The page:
Surety Case Law Note – The Common Obligee Theory
October 25, 2022
In this Surety Today Blog post we will provide a Case Law Note to consider the Common Obligee Theory. Under the Common Obligee Theory a surety who has suffered a loss on one project can use its right of equitable subrogation to step into the shoes of the obligee on the project with the loss and exercise the obligee’s set-off rights against any funds owed to the principal on a separate project involving the same obligee and principal. In this case, the court upheld the narrow approach adopted by the Fourth Circuit to deny the surety’s requested relief.
LIBERTY MUTUAL INS. CO. V. SBN V FNBC, LLC, 5:17-CV-82-BO, 2019 WL 346707 (E.D. NC 1/28/19).
Liberty bonded 48 projects for DeVere Construction Company in various jurisdictions around the country. A lender provided loans to DeVere for its operations and the lender obtained a security interest on all accounts receivable and general intangibles. DeVere abandoned the bonded projects forcing Liberty to complete performance and pay subs and suppliers. Ultimately, Liberty obtained a judgment against DeVere and its indemnitors for $23,274,628. DeVere’s lender was also owed $14,089,911 under its loans.
On five of the bonded projects, the contract receivables exceeded Liberty’s losses on those projects in the total amount of $865,537. It is these excess receivables that were in dispute in the case because both Liberty and the lender claimed a priority interest in the excess receivables. Accordingly, Liberty initiated a declaratory judgment action against the lender seeking a declaration that Liberty had a priority interest in the contract receivables. Liberty sought summary judgment arguing that it was entitled to the receivables under its equitable subrogation rights to assert the owner’s right to set-off. The lender contended that its perfected security interest had priority over Liberty.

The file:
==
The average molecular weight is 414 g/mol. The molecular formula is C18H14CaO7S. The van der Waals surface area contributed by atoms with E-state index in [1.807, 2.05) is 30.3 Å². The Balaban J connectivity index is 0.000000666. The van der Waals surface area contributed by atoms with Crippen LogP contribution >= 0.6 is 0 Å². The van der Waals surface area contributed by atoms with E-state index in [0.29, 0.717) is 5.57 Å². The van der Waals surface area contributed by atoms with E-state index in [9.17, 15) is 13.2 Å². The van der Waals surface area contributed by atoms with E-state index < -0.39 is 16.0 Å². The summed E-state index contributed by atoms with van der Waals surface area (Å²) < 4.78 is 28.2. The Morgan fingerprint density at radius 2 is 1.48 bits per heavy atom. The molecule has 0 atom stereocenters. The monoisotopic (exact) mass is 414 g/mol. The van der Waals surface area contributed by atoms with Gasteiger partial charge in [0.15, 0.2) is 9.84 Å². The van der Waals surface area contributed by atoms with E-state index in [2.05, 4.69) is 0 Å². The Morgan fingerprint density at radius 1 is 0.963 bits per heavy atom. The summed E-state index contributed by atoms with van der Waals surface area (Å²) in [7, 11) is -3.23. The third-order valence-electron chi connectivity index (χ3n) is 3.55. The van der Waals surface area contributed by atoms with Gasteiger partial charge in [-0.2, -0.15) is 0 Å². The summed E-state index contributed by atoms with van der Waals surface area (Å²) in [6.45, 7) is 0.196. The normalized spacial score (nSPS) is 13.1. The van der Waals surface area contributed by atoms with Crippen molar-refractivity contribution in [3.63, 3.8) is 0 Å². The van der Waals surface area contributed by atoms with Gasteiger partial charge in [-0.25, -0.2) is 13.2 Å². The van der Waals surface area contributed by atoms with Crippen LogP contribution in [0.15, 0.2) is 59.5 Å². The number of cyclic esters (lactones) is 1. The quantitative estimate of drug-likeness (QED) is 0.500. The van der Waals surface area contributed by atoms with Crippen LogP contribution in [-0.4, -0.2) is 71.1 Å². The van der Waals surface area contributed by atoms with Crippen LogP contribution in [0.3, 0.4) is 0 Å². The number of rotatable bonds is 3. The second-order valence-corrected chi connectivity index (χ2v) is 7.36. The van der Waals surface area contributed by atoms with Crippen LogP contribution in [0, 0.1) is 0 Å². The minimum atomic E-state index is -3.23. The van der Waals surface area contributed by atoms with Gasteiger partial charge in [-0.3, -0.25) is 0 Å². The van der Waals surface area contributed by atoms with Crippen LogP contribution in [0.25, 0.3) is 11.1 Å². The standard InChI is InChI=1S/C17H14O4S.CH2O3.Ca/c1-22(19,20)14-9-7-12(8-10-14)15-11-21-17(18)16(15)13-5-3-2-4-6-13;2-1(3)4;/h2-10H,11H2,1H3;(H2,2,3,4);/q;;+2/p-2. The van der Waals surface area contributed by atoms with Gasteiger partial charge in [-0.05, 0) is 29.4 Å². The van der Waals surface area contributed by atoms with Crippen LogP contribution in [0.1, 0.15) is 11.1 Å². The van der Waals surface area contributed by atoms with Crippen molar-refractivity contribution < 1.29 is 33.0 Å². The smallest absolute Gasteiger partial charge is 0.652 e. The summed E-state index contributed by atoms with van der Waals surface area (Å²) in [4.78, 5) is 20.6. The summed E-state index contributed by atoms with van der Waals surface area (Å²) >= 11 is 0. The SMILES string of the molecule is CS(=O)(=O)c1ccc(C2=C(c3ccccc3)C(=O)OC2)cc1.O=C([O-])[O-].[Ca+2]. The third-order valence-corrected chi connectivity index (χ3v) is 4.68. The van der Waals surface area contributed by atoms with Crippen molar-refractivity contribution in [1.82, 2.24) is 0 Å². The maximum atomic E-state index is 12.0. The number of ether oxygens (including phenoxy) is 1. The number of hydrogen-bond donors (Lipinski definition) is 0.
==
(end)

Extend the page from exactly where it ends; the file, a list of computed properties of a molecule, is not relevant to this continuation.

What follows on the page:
Liberty only sought to recover on the projects where there were common obligees. Thus, Liberty only sought to recover on projects where Liberty had incurred a loss and the owner of that project was also the owner of a project on which there were excess contract funds. Liberty’s approach is known as the “Common Obligee Theory” of recovery. The North Carolina District Court denied Liberty’s motion and held that Liberty may not use its equitable right of subrogation to overcome the lender’s perfected security interest, as each bonded project must be treated separately. The Court observed that the Fourth Circuit had never recognized the right of a surety to use set-off rights obtained through subrogation to defeat a secured creditor. The Court also pointed to Fourth Circuit cases purportedly holding that subrogation is limited to the specific bond from which it arose. “The doctrine of subrogation arises out of the unpaid debts on each contract; relates back in time to the execution of that specific bond; and is limited in scope to the debts arising under one contract.” W. Cas. & Sur. Co. v. Brooks, 362 F.2d 486, 491 (4th Cir. 1966); see also Lacy v. Md. Cas. Co., 32 F.2d 48, 53 (4th Cir. 1929) (“The [surety], therefore, was not entitled under the principles of subrogation to the profit derived from this contract except in so far as might be necessary to reimburse it for expenditures made thereunder.”).